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Recognizing a Concussion: Does a person need to be “knocked out” to get a concussion?

Recognizing a concussion

Noticing a person is knocked out is the easiest way to know he or she has suffered a concussion.

But being knocked out is NOT a requirement. In fact, 90% of concussions do not involve a loss of consciousness (being knocked out).

As an example, you may have watched a boxing or MMA match being broadcast and the fight is stopped by the referee. The fight has been won by TKO or Technical Knock Out. If you watch the replay, you will likely notice a heavy blow to the head then you will notice the fighter's reactions are off or slow, he may seem dazed or confused, he may appear off balance or stumbling, or he’s not fighting back. These signs are very likely the result of a concussion.


How do You Recognize a Concussion?

Recognizing a concussion is an important skill because unfortunately, there currently isn’t a perfect way to test and diagnose a concussion. Many researchers are looking for clear biomarkers using quick blood tests or brain scanning equipment used on site, but such tests have yet to be cleared for standard practice.

But it's important to identify the person that may have suffered a concussion.

This allows you to pull them from play to prevent further injury.

It also allows the person to be observed:

  • Observed for developing symptoms (what the person describes feeling)

  • Observed for developing signs (behavior you can observe)

  • Observed for progression of symptoms

  • Or maybe in the future, a sideline biomarker test to define whether a concussion has occurred.


Immediate recognition of a concussion from the sidelines other than being knocked out:

  • Slow to get up from being knocked down or after falling.

  • The head hits the ground.

  • Looking dazed or confused.

  • Behaving confused (examples: forgetting the play, where to go next, or what part of the routine is next).

  • Appears wobbly or off balance or somewhat clumsy.

  • Grabs and holds her head or helmet quickly with both hands as if struck by a sudden headache.

  • Vomiting.

If you observe any of these, the person should be pulled from play immediately.

Of course, other conditions can cause the same things, but diagnosing this from the side line is probably not the best decision.

It’s better to use the adage of “When in doubt, sit them out.” when dealing with possible concussion.


What questions do you ask a person that you suspect might have a concussion?

Your first question to the injured person:

  • Wrong: “Are you okay?”

If you’re dealing with athletes, the first response will likely be “Yes.” Then “Can I go back and play?”

  • Better question: “Tell me what happened.”

- This tests for the person’s recall of events leading up to the possible concussion. A person without a concussion should have a clear recall of what he was planning and what he was doing before the incident.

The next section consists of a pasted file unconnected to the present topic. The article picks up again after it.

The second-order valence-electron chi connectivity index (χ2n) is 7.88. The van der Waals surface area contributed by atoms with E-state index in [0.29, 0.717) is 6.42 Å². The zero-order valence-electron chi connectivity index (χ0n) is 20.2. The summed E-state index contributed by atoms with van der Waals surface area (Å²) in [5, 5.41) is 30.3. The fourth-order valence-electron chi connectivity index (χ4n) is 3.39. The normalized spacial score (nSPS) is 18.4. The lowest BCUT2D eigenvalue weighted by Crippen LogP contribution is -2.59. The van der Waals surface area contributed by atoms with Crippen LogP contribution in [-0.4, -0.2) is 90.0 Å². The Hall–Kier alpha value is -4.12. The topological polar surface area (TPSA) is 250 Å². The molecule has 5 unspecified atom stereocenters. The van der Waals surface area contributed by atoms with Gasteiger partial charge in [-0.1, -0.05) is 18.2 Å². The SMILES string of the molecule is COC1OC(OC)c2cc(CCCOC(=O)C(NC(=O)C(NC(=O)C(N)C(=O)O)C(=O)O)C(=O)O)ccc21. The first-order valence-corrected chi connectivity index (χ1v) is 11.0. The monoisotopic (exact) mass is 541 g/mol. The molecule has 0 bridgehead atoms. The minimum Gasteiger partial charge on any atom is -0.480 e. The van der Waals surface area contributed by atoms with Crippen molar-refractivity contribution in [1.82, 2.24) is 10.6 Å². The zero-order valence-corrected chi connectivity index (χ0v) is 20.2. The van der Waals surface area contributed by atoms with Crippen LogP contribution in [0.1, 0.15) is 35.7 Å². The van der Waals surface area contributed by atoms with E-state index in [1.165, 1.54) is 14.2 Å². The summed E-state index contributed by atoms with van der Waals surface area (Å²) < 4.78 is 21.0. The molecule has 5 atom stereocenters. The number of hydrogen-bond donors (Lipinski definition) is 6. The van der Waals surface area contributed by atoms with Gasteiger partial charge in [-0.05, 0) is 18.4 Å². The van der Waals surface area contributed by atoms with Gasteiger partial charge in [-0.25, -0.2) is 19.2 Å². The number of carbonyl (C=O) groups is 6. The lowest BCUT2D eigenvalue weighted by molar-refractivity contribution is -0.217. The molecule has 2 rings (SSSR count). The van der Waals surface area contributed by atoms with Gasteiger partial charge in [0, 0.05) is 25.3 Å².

- Ask this question as soon as possible after the incident.

- Is the answer consistent with what you observed?

- You can also ask this question later on to compare the consistency / recall of the story.

Next questions: (These are more helpful in people aged 12 and older).

Ask about important aspects of the game / team / environment such as

- What’s the score?

- Which half of the game is it?

- Who are we playing against?

- Who’s your coach?

- Who’s the team captain?

- What venue are we at now?

- Did your team win the last game?

Wrong answers can give you a clue that the person may have a concussion.

Once the person is pulled from play, you can begin asking specifically about symptoms of concussion (what the person feels):

  • Headache or pressure in the head?

  • Ringing in the ears?

  • Sensitive to noise?

  • Dizziness?

  • Vision changes: Blurred? Sensitive to light?


What you might observe after the person has been pulled from play at a sporting event if a person has a concussion:

  • Imbalance or incoordination. Does the person seem off balance or somewhat in-coordinated?

  • Speaking problems. Is the voice clear and the words appropriate?

  • Story telling is not consistent. Does the person seem confused?

  • Memory is not accurate. For example, does the person forget who brought her off the field?

  • Slow to respond to questions or appears dazed.

  • Emotionally irritable or easily agitated.

  • Confused.

  • Does the person “just not seem right?” This is an important clue as well. If you haven’t been trained to specifically assess a person for concussion, your instinct for normal human behavior and conversation will give you important clues about signs of concussion.

Thinking and remembering:

Does the person seem forgetful or confused? If so, then the person may have a concussion.

Some quick tests of thinking and remembering during the initial period of observation:

One thing you can do is give the person three words to remember early on and then retest the accuracy at a later time, maybe 5 or 10 minutes later.

Try picking an object, a colour, and a food, and have the person repeat it back to you to ensure immediate recall.

Example: “I want you to remember 3 things and I’m going to ask you about them later: First, a bus (they repeat), the colour green (they repeat), “and a carrot” (they repeat). “Now say the three words to me again” (to ensure immediate recall and understanding).

Other tests:

Ask the person to repeat a series of 3 - 5 numbers but backwards.

(eg. 3, 5, 9, 1, 7. The person repeats backwards 7, 1, 9, 5, 3)


Ask the person to say the months of the year backward (but for children ask to say the days of the week backward).


If you're interested...

The British Medical Journal has a free download for you:

The Concussion Recognition Tool 5

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